If those masses only knew, then there would have been 100,000 or so jackets and T-shirts proclaiming "Great Clips Racing -- Kerry Earnhardt" in the grandstands at every Saturday's Busch race, and Fitz and Bradshaw would have had no trouble pleasing their sponsors, and they'd have been in Winston Cup full-time by now.

If they only knew how like the father the elder son is. . . . "I'm one of them," Dale Earnhardt used to say of the working, desperate majority of men and women and children. "I'm not better than them."

If they only knew, the grandstands would have rocked and thundered with ovations for Kerry Earnhardt.

Dale Earnhardt Jr. is a genuinely good-hearted human being, chronically humbled at how far he's come because of who he is and how he grew up, and often uncomfortable at all that swirls around him . . . perhaps part of that discomfort is seeing how his older half-brother has had to struggle.

If Dale Jr. had control of DEI, Kerry might well be his teammate now. But big business -- which NASCAR racing certainly is -- doesn't work that way.

Kerry won four races at the truly blue-collar level of stock-car racing, the ARCA series. One win came in a finish-line duel and wreck with Blaise Alexander, the last stock-car driver to die of the epidemic injury that killed Dale Earnhardt, basilar skull fracture.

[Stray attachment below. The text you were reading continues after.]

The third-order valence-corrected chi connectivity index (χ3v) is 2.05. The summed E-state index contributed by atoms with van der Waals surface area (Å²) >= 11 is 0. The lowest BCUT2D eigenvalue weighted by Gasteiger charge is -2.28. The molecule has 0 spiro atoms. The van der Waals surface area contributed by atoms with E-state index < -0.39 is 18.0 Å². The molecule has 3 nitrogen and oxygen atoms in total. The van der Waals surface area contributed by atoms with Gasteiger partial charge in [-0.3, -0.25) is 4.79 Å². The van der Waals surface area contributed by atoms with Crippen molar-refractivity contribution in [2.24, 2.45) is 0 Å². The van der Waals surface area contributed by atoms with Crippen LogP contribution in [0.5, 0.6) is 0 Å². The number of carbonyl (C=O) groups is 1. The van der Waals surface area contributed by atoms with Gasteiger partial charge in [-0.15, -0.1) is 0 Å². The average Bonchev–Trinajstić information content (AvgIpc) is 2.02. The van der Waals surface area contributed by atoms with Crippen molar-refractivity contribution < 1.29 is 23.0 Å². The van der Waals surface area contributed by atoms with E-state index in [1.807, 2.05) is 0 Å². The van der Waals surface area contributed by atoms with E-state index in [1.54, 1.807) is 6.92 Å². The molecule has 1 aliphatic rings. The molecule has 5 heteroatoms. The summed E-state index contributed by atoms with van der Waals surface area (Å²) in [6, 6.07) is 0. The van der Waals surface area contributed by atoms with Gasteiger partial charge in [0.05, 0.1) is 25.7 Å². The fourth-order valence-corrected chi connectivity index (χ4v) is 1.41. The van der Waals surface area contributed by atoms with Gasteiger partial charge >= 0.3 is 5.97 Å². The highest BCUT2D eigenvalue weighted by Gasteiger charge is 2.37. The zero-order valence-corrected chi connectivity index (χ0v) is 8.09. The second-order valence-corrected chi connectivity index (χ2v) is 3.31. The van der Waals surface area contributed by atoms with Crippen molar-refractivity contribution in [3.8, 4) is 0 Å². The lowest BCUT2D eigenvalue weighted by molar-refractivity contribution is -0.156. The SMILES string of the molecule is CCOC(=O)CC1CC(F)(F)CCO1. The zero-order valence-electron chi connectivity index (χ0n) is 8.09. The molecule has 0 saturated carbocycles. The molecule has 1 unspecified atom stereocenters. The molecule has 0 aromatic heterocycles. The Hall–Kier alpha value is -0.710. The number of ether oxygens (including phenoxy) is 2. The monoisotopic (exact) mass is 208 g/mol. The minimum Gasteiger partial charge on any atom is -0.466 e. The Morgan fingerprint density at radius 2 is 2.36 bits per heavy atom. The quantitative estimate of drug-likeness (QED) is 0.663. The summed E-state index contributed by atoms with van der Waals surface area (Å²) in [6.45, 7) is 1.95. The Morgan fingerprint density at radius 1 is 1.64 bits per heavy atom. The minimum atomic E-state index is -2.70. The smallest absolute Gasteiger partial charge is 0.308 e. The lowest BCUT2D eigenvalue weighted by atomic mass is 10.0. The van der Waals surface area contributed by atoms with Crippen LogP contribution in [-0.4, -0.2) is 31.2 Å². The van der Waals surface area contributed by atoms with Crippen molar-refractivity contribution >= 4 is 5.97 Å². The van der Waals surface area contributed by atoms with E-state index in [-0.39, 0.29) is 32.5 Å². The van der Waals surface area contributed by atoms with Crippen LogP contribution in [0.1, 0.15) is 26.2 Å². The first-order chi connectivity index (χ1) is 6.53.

So even the meager wins have come hard and tragic for Kerry.

His eye-hand coordination and his fine motor skills got no head start. And so he is not a particularly good driver.

He did not grow up within the platinum realm his father built. He is, to this day, one of them, not better than the people who adore the Earnhardts.

Like them, he is out of work, worse off than his daddy was at the same age, with no benefits.

Not even from his name.

Trial by Fire

NASCAR thought it had solved the fire problem 39 years ago, with the innovation of fuel cells after the death of Fireball Roberts in 1964. But in the past two months, four big fires in Winston Cup crashes have looked like recurring nightmares from the '50s and '60s.